The GamePull Your Pants Up

There has been much ado about young Black men and their taste for sagging jeans; from the criticism of our elders to the various jurisdictions across the country that have gone so far as to put laws in place that ticket people for ‘indecent exposure’, the debate over freedom of fashion versus decency won’t end any time soon. However, as a woman in her mid-20s who has embraced her ‘grown grown’ status, I have to admit that I, too, am getting pretty tired of seeing a man’s ass before he’s even bought me dinner first.

I’m hardly conservative; I wear my hair natural, often in a big bush. I have a nose ring and while I do love pearls, cardigans and sundresses, I am known for my dashikis and modesty-defying hemlines. I’m glad that I’m free to dress as I please and I don’t advocate taking that right away from any other adult. I also realize that my style (much like my personality, my look, my views…) ain’t for everybody and it certainly could deter a brother who prefers, say, a preppy woman or one who wears the latest Hip-Hop gear.

There’s no universal standard of style that all men or women can be held to, nor do I advocate for one. But I am one of many women who is getting a bit tired of seeing men over the age of 21 (and especially over 25) who dress like teenagers. Rocking “urban wear” is one thing (btw-I hate that term; just the fashion industry’s way of saying ‘Black people sh*t’ without saying it), but showing everybody on the block your Polo boxers? Or, worse, your worn-out tighty formerly whiteys? Come on, son.

I see far too many men in my peer group who seem to have some sort of major opposition to adult clothes. You never see them in anything but basketball sneakers or Timbs, regardless of season. If you’re going to a sports bar or to Applebees , then fine; but you can’t pull out the hard bottoms for a nice dinner? Or even a pair of dark-colored sneakers that resemble dress shoes?

Call me stuck up if you want to, wont be the first time. But my soul weeps every time I see some 30-year-old brother with braids, a hoodie and some Jordan 11s on a date with a woman who’s dressed to the nines. We know that you fellas put a lot of effort into these outfits, but spending a significant amount of money on a getup doesn’t make it event appropriate. And while I understand that eschewing ‘traditional’ clothes is one way that some brothers give the middle finger to the proverbial ‘establishment’…if you aren’t ready to be a full-out ex-pat or to reject capitalism all together, you aren’t really saying that much, homey. Your rebellion is but a mere blip on the radar, if that.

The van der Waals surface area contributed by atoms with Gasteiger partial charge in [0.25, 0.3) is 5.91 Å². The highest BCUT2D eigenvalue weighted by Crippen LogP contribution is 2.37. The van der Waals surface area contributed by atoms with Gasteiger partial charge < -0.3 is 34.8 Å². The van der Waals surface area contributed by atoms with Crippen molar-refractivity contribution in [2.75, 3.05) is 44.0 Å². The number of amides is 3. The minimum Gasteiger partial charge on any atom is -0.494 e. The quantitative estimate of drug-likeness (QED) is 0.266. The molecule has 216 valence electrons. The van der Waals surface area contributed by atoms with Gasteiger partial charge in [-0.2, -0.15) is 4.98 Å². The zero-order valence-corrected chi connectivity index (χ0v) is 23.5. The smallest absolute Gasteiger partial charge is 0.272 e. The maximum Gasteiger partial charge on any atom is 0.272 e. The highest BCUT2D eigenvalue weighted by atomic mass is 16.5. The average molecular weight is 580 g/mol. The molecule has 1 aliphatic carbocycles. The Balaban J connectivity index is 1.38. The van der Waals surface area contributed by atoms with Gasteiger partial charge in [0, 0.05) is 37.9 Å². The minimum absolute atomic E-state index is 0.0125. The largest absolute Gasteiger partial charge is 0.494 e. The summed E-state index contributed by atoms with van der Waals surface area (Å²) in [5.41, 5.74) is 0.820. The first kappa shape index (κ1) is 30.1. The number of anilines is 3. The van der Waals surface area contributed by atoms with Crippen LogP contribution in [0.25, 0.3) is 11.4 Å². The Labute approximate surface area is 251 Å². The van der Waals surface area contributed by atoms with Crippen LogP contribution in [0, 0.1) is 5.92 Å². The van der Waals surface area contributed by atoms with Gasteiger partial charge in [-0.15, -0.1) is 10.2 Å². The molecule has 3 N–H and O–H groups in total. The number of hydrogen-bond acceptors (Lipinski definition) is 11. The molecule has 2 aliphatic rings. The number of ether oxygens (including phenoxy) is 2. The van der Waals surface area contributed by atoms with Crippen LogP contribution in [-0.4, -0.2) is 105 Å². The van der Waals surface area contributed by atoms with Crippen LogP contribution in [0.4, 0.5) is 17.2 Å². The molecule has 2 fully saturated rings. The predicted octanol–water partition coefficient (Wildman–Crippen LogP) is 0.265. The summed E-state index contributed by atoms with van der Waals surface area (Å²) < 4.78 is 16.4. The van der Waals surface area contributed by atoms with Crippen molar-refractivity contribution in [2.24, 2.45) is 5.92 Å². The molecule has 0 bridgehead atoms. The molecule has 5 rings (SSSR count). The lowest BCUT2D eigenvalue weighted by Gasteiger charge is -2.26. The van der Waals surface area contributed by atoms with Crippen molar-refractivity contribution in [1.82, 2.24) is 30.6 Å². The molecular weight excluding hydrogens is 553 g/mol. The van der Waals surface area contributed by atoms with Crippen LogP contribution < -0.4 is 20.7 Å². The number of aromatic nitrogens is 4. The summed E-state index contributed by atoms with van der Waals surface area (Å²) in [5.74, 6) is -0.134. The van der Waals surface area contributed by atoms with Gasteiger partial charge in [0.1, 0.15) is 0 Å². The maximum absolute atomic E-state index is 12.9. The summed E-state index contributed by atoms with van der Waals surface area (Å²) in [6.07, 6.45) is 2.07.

It may sound cliché’, but grown is sexy. I don’t do the same things I did when I was 16. I left behind the 5 for $25 Victoria’s Secret cotton panties and the body spray. My clothes have changed significantly from my high school years to college on to now. While the brands may have changed and the styles might have switched, some of my bredren can’t quite say the same. And most, “I don’t have to wear no button up, that ain’t me,” cats aren’t Russell Simmons, nor will they ever be.

Maybe I have gotten bougie, stuck-up or more conservative than I’d like to be, but I’m not hardly the only sister out here who’s tired of looking like a lady in the presence of boys. The sagging, the sneaks, the fitted…great for high school and possibly for chill out days. But when you are a 34 year old father of two looking like the coolest dude at King High School? No bueno. It doesn’t matter how successful you are, how active you are in the community or what levels of educational or class attainment you may have achieved; dressing like a teenager is a big huge turn-off.

50 Comments

  1. I’m 33 and I love the 5 for $25 panties at Victoria’s Secret

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  2. humminbird

    I think one reason some men just won’t let this look go is they don’t want to be seen as selling out.

    But it’s not selling out to drop this look; it’s maturing.

    The bottom line is if you’re satisfied with living at the level where the teenage look keeps you, great. Just don’t continue to dress like a boy and wonder why folks won’t treat you like a man.

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  3. Funny, if they think their dress is “anti-establishment” when the gear is most certainly manufactured by and profits go to HUGE corporations, they are deluded.

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